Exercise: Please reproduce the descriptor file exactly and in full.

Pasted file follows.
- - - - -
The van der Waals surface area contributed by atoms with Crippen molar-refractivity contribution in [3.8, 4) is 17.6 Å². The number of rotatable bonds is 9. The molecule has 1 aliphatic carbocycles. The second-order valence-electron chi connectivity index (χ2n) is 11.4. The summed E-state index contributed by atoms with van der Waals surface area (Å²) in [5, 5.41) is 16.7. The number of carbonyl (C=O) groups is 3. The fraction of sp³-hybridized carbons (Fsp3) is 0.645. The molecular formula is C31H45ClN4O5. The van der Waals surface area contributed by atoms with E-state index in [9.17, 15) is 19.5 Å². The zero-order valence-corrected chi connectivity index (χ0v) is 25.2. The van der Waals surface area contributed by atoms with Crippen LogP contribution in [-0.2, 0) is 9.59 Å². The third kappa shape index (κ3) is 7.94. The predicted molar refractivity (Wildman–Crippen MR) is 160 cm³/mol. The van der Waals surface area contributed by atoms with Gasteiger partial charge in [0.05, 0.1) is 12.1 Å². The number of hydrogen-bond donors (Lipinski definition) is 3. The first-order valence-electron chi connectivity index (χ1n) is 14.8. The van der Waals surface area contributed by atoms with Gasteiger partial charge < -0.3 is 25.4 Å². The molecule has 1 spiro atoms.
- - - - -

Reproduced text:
The van der Waals surface area contributed by atoms with Crippen molar-refractivity contribution in [3.8, 4) is 17.6 Å². The number of rotatable bonds is 9. The molecule has 1 aliphatic carbocycles. The second-order valence-electron chi connectivity index (χ2n) is 11.4. The summed E-state index contributed by atoms with van der Waals surface area (Å²) in [5, 5.41) is 16.7. The number of carbonyl (C=O) groups is 3. The fraction of sp³-hybridized carbons (Fsp3) is 0.645. The molecular formula is C31H45ClN4O5. The van der Waals surface area contributed by atoms with E-state index in [9.17, 15) is 19.5 Å². The zero-order valence-corrected chi connectivity index (χ0v) is 25.2. The van der Waals surface area contributed by atoms with Crippen LogP contribution in [-0.2, 0) is 9.59 Å². The third kappa shape index (κ3) is 7.94. The predicted molar refractivity (Wildman–Crippen MR) is 160 cm³/mol. The van der Waals surface area contributed by atoms with Gasteiger partial charge in [0.05, 0.1) is 12.1 Å². The number of hydrogen-bond donors (Lipinski definition) is 3. The first-order valence-electron chi connectivity index (χ1n) is 14.8. The van der Waals surface area contributed by atoms with Gasteiger partial charge < -0.3 is 25.4 Å². The molecule has 1 spiro atoms.